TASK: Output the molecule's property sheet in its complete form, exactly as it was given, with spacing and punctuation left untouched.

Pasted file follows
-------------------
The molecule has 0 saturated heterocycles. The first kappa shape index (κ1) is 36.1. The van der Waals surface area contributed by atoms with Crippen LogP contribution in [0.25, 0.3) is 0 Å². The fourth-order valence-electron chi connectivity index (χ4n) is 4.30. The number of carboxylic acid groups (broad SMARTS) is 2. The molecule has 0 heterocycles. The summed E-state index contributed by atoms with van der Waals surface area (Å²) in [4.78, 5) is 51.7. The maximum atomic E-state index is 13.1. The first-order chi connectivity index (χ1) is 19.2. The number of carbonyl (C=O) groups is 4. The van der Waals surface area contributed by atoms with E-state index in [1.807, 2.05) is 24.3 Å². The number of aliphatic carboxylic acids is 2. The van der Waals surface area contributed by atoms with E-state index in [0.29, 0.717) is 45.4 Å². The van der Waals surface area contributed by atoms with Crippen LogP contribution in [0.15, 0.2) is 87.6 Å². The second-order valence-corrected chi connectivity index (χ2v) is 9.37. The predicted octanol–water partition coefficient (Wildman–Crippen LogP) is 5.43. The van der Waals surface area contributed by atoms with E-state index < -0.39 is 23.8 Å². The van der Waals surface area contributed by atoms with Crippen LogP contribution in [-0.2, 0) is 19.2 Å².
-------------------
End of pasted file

The molecule has 0 saturated heterocycles. The first kappa shape index (κ1) is 36.1. The van der Waals surface area contributed by atoms with Crippen LogP contribution in [0.25, 0.3) is 0 Å². The fourth-order valence-electron chi connectivity index (χ4n) is 4.30. The number of carboxylic acid groups (broad SMARTS) is 2. The molecule has 0 heterocycles. The summed E-state index contributed by atoms with van der Waals surface area (Å²) in [4.78, 5) is 51.7. The maximum atomic E-state index is 13.1. The first-order chi connectivity index (χ1) is 19.2. The number of carbonyl (C=O) groups is 4. The van der Waals surface area contributed by atoms with E-state index in [1.807, 2.05) is 24.3 Å². The number of aliphatic carboxylic acids is 2. The van der Waals surface area contributed by atoms with E-state index in [0.29, 0.717) is 45.4 Å². The van der Waals surface area contributed by atoms with Crippen LogP contribution in [0.15, 0.2) is 87.6 Å². The second-order valence-corrected chi connectivity index (χ2v) is 9.37. The predicted octanol–water partition coefficient (Wildman–Crippen LogP) is 5.43. The van der Waals surface area contributed by atoms with E-state index < -0.39 is 23.8 Å². The van der Waals surface area contributed by atoms with Crippen LogP contribution in [-0.2, 0) is 19.2 Å².